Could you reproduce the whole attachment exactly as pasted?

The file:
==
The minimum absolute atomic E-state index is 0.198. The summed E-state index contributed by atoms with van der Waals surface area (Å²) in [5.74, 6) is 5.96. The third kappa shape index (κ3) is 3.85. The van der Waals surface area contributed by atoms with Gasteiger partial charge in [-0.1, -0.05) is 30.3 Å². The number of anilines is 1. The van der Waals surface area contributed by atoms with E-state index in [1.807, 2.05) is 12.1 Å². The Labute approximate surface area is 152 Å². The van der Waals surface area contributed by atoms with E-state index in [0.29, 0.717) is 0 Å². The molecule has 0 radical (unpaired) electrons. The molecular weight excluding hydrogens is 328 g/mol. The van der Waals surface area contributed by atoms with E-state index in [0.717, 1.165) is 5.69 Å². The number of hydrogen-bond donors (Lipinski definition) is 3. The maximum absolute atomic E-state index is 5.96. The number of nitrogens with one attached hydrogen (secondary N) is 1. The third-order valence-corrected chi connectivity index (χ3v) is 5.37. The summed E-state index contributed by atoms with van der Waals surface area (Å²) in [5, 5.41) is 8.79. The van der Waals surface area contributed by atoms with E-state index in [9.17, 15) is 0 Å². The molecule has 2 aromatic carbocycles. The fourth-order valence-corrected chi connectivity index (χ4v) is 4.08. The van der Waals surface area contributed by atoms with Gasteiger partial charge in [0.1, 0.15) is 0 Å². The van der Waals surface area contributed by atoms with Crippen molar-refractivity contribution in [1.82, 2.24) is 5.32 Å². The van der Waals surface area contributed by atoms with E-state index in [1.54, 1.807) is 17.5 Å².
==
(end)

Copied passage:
The minimum absolute atomic E-state index is 0.198. The summed E-state index contributed by atoms with van der Waals surface area (Å²) in [5.74, 6) is 5.96. The third kappa shape index (κ3) is 3.85. The van der Waals surface area contributed by atoms with Gasteiger partial charge in [-0.1, -0.05) is 30.3 Å². The number of anilines is 1. The van der Waals surface area contributed by atoms with E-state index in [1.807, 2.05) is 12.1 Å². The Labute approximate surface area is 152 Å². The van der Waals surface area contributed by atoms with E-state index in [0.29, 0.717) is 0 Å². The molecule has 0 radical (unpaired) electrons. The molecular weight excluding hydrogens is 328 g/mol. The van der Waals surface area contributed by atoms with E-state index in [0.717, 1.165) is 5.69 Å². The number of hydrogen-bond donors (Lipinski definition) is 3. The maximum absolute atomic E-state index is 5.96. The number of nitrogens with one attached hydrogen (secondary N) is 1. The third-order valence-corrected chi connectivity index (χ3v) is 5.37. The summed E-state index contributed by atoms with van der Waals surface area (Å²) in [5, 5.41) is 8.79. The van der Waals surface area contributed by atoms with E-state index in [9.17, 15) is 0 Å². The molecule has 2 aromatic carbocycles. The fourth-order valence-corrected chi connectivity index (χ4v) is 4.08. The van der Waals surface area contributed by atoms with Gasteiger partial charge in [0.1, 0.15) is 0 Å². The van der Waals surface area contributed by atoms with Crippen molar-refractivity contribution in [1.82, 2.24) is 5.32 Å². The van der Waals surface area contributed by atoms with E-state index in [1.54, 1.807) is 17.5 Å².